What follows is a guest post by Meg Wallace (University of Kentucky)
The circus is ridiculous. Or: most people think it’s ridiculous. We even express our disdain for disorganized, poorly run groups by claiming, disparagingly, that such entities are “run like a circus.” (This isn’t true, of course. The amount of organization, discipline, and hard work that it takes to run a circus is mind-blowingly impressive.) But this is one reason why I teach Circus and Philosophy. I want to show students a new way into philosophy – through doing ridiculous things.
It seems strange that philosophers often teach philosophy of art, philosophy of sport, philosophy of the performing arts, and so on, without having the students at least minimally participate in the activities or artforms that are being philosophized about. This lack of first-person engagement is especially unfortunate when the topic at hand crucially involves the perspective of the participant – the painter, the dancer, the actor, the aerialist, the clown. Circus and Philosophy is an attempt to explore this participation/theorizing gap. (Another aim is just to magic-trick undergrads into loving philosophy.)
I divide the course into two kinds of classes: the physical activity days, where guest instructors teach circus skills such as juggling, aerial arts, and acro-balancing, and the more traditional, discussion-based days, where we read, think through, and discuss philosophy. Students don’t just learn about the circus, they learn how to circus.
But why circus, specifically? Surely the participation/theorizing gap could be explored just as easily by having the students put a paintbrush to canvas, or putting them on stage to perform Hamlet, or by teaching them the tango, ballet, running, or yoga. Why circus?
For one thing, the skills that we learn in class – juggling, aerial arts, acro-balancing – are mostly stupid human tricks. It’s just dumb balls in the air, a silly apparatus that spins, or a human pyramid shape that elementary school kids try. Nothing hangs on these activities. No one cares if you can do them or not, or if you can do them well. So unlike, say, painting, singing, or dancing, where we often encounter the attitude “if you aren’t good at it, there’s no point in doing it”, there’s very little ego or status attached to doing circus. We’re expected to suck at it. The bars are low, the activities are accessible, participation is easy.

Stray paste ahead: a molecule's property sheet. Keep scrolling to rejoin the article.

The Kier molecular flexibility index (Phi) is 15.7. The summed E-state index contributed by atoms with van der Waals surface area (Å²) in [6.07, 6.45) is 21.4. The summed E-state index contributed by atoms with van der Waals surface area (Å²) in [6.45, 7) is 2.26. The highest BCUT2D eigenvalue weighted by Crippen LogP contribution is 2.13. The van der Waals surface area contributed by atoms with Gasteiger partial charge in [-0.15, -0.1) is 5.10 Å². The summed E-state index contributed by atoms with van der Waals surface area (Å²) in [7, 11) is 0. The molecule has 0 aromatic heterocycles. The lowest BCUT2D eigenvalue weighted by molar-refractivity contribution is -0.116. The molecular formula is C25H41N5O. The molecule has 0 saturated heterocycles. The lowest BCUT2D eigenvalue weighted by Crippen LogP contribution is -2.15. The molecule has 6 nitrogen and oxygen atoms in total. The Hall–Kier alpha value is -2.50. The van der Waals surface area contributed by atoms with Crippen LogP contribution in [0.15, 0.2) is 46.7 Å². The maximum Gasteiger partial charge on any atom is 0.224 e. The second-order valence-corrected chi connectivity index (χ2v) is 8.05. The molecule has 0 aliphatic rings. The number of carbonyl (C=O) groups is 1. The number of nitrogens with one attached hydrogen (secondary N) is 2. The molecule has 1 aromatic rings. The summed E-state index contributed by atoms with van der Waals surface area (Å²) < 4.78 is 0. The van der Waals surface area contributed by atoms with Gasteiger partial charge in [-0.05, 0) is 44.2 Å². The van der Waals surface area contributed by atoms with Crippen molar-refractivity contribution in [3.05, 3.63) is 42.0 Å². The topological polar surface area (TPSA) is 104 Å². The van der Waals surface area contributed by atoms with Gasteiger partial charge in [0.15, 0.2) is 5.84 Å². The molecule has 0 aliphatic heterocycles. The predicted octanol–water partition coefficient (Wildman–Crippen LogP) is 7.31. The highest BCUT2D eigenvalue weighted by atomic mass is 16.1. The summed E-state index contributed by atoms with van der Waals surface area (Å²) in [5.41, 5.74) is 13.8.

For another thing, the circus is impressively multi-faceted from a pedagogical point of view. It can be characterized in a number of philosophically interesting ways: as art, as bad art, as performance, as performance art, as mere spectacle and cheap thrills, as a sport requiring expert athleticism and skill, as an artform with a complicated, sometimes dark history involving issues of social injustice, workers rights, animal rights, bodily and gender identity, at times: diversity and inclusivity, at other times: exploitation, and so on.
The circus as a discipline also has an intriguing aesthetic evolution from the three-ringed, red-and-white tented, low-brow razzle dazzle of traditional circus, to the more intricate and provocative nuances of new and contemporary circus. These latter forms of circus can include anything from a highly produced, ridiculously slick Cirque du Soleil performance in Las Vegas, to some unassuming funambulists in a minimally lit, hidden cafe.
More recently, the circus is used as a form of recreational exercise, as a way for anyone to achieve better health, strength, and flexibility, or as an adventurous approach to group fitness. Circus is also commonly used to promote social justice and community outreach to marginalized populations in the form of social circus.
That circus is all of these things and then some makes it rich with potential for deep discussions about an array of philosophical topics in aesthetics, ethics, social and political philosophy, personal identity, mind, metaphysics, epistemology, and so on. It is also intrinsically interdisciplinary, so students with interests and majors outside of philosophy can easily find a way in.